"This museum is not just for a certain type of people. It's for all people," said Emily Rodriguez, who is associate museum educator in access and inclusive programs at Crystal Bridges. "We want everyone to feel welcome and feel like they can use the museum as an informal learning institution."
Bigelow is confident Crystal Bridges has made a mark with programming, but there is room for improvement elsewhere.
Efforts to diversify the permanent collection are evident in recent acquisitions like Alice Neel's portrait Hugh Hurd, which was announced earlier this month and will be on display next month. Hurd was an actor and civil-rights activist in the 1950s and 1960s.
Crystal Bridges also has acquired Nari Ward's wall sculpture We The People. The Jamaican-born artist's work --which is 8 feet by 27 feet -- was created in 2015 out of hand-dyed shoelaces and forms the script of the first three words of the preamble to the U.S Constitution.
Ward, an immigrant who became a naturalized citizen, works in and around New York City and often uses materials that he gathers from the streets. Curator Chad Alligood believes We The People adds depth to the collection by "exploring contemporary issues of race, poverty and inclusiveness."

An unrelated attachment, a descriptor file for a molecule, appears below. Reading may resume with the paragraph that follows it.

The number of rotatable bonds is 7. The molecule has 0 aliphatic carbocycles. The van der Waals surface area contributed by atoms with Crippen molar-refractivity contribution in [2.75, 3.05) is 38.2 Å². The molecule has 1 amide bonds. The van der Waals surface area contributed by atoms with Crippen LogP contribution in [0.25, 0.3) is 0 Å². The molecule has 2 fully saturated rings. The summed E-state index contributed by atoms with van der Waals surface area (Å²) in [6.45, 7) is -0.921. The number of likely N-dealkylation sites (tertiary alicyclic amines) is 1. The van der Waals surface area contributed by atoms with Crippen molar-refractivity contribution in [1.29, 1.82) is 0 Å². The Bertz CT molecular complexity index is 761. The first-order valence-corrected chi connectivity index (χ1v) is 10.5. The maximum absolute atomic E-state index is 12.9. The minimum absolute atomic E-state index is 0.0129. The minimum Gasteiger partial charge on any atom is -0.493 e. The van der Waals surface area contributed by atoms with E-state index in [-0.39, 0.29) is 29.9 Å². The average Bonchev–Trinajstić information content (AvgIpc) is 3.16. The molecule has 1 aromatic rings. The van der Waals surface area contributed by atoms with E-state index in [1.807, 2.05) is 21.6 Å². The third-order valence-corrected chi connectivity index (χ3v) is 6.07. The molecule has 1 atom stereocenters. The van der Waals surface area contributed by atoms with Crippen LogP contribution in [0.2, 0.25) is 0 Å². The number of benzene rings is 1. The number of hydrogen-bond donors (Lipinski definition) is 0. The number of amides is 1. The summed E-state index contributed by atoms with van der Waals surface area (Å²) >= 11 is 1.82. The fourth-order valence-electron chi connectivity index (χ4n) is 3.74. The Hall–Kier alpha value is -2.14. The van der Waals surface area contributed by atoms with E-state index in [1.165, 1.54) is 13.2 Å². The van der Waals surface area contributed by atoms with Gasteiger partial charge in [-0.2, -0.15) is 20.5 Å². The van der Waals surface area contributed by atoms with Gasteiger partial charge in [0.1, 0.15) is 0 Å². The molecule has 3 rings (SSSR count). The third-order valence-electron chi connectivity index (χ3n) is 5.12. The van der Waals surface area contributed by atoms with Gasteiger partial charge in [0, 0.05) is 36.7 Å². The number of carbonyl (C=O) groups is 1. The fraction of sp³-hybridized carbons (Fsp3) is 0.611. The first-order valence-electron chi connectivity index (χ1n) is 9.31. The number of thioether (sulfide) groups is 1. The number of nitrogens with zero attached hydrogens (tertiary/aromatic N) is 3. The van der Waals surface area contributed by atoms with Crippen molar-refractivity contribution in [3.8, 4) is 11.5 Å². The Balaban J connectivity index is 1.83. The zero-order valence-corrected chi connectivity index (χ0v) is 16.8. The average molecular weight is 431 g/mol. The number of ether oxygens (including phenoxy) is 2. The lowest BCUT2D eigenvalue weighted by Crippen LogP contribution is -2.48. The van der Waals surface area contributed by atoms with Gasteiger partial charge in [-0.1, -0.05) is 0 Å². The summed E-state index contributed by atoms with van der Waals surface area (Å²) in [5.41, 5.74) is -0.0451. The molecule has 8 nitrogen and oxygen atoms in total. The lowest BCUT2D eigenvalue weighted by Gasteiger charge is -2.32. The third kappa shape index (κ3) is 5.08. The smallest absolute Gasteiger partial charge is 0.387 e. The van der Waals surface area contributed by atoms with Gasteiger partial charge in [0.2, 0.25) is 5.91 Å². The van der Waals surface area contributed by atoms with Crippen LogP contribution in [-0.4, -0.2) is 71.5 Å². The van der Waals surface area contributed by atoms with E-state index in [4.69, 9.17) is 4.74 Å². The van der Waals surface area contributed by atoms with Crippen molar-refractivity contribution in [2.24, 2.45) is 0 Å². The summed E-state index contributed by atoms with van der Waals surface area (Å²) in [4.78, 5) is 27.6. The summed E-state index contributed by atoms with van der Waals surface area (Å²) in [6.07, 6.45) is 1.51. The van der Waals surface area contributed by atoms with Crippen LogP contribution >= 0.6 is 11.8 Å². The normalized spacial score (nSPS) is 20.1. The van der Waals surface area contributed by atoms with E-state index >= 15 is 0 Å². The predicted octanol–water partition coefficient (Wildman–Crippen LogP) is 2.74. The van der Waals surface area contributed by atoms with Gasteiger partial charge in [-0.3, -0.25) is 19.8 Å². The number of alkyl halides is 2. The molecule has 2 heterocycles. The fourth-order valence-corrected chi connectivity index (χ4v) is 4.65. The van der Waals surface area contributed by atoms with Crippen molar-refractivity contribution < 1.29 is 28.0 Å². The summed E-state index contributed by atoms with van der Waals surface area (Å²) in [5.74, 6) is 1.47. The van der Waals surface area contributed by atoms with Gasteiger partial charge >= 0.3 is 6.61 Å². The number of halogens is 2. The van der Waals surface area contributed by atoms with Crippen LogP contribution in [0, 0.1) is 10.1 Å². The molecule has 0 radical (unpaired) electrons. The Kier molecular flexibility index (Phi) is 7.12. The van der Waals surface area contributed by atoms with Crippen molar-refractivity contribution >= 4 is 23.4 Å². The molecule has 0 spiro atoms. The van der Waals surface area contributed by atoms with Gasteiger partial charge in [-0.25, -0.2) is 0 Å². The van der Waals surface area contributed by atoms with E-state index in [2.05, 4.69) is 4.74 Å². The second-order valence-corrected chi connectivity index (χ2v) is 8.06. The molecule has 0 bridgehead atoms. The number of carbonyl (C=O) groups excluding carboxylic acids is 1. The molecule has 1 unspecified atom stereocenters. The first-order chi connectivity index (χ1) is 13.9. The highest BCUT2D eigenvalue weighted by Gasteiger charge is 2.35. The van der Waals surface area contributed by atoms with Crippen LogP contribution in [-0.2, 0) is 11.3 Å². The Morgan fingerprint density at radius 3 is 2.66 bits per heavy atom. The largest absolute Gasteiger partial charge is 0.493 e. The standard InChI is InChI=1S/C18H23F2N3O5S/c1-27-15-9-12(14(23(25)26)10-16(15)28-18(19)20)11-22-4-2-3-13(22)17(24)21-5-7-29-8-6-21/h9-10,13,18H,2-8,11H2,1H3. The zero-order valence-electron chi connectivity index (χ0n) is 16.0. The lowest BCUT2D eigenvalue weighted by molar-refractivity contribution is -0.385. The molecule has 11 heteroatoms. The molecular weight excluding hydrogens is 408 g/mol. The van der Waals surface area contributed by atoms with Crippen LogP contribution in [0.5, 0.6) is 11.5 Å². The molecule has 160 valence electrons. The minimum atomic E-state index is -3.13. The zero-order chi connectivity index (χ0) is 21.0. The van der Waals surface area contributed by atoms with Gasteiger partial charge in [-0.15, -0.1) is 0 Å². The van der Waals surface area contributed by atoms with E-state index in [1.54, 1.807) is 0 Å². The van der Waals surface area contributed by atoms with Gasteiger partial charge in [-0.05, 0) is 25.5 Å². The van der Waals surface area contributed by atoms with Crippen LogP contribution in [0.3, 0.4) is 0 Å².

"You'll see a number of acquisitions that are more inclusive," Bigelow said about future plans. "I think our collecting focus will be more pronounced in the next year, two years, three years."
The museum is taking another step in an upcoming temporary exhibit called "Border Cantos: Sight and Sound Explorations from the Mexican-American Border." The collaboration between American photographer Richard Misrach and Mexican-American sculptor and composer Guillermo Galindo will be its first full-scale bilingual exhibition.
Crystal Bridges had bilingual elements during its "Picturing the Americas" exhibition last year, but Rodriguez said everything -- labels, quotes, brochures -- will be in English and Spanish this time. The effort, in part, is a response to a 2015 Walton Quality of Life study conducted by the Walton Family Foundation, which determined that the Hispanic attendance rate at Crystal Bridges increased from 30 percent in 2012 to 62 percent in 2015.